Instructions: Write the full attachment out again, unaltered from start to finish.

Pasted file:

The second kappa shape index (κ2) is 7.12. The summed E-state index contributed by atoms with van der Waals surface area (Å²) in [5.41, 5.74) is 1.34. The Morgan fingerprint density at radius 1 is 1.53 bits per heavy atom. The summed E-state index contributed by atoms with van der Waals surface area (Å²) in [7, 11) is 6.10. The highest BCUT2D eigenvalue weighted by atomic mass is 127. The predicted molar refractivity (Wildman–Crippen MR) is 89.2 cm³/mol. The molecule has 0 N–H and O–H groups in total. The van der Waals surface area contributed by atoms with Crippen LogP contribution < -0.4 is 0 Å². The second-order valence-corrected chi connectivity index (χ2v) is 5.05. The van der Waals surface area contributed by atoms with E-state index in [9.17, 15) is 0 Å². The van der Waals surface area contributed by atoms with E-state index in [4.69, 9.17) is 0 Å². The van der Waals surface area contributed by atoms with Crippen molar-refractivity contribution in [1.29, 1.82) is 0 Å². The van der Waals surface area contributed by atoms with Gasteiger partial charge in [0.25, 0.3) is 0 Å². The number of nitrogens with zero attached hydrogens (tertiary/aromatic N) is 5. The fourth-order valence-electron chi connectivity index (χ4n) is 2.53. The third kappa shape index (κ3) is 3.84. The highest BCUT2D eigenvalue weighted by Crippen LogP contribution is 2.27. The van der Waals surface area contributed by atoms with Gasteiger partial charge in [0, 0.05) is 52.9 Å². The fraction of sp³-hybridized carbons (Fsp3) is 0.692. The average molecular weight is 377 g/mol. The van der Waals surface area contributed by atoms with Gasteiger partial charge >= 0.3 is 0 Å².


The second kappa shape index (κ2) is 7.12. The summed E-state index contributed by atoms with van der Waals surface area (Å²) in [5.41, 5.74) is 1.34. The Morgan fingerprint density at radius 1 is 1.53 bits per heavy atom. The summed E-state index contributed by atoms with van der Waals surface area (Å²) in [7, 11) is 6.10. The highest BCUT2D eigenvalue weighted by atomic mass is 127. The predicted molar refractivity (Wildman–Crippen MR) is 89.2 cm³/mol. The molecule has 0 N–H and O–H groups in total. The van der Waals surface area contributed by atoms with Crippen LogP contribution < -0.4 is 0 Å². The second-order valence-corrected chi connectivity index (χ2v) is 5.05. The van der Waals surface area contributed by atoms with E-state index in [9.17, 15) is 0 Å². The van der Waals surface area contributed by atoms with E-state index in [4.69, 9.17) is 0 Å². The van der Waals surface area contributed by atoms with Crippen molar-refractivity contribution in [1.29, 1.82) is 0 Å². The van der Waals surface area contributed by atoms with Gasteiger partial charge in [0.25, 0.3) is 0 Å². The number of nitrogens with zero attached hydrogens (tertiary/aromatic N) is 5. The fourth-order valence-electron chi connectivity index (χ4n) is 2.53. The third kappa shape index (κ3) is 3.84. The highest BCUT2D eigenvalue weighted by Crippen LogP contribution is 2.27. The van der Waals surface area contributed by atoms with Gasteiger partial charge in [0, 0.05) is 52.9 Å². The fraction of sp³-hybridized carbons (Fsp3) is 0.692. The average molecular weight is 377 g/mol. The van der Waals surface area contributed by atoms with Gasteiger partial charge >= 0.3 is 0 Å².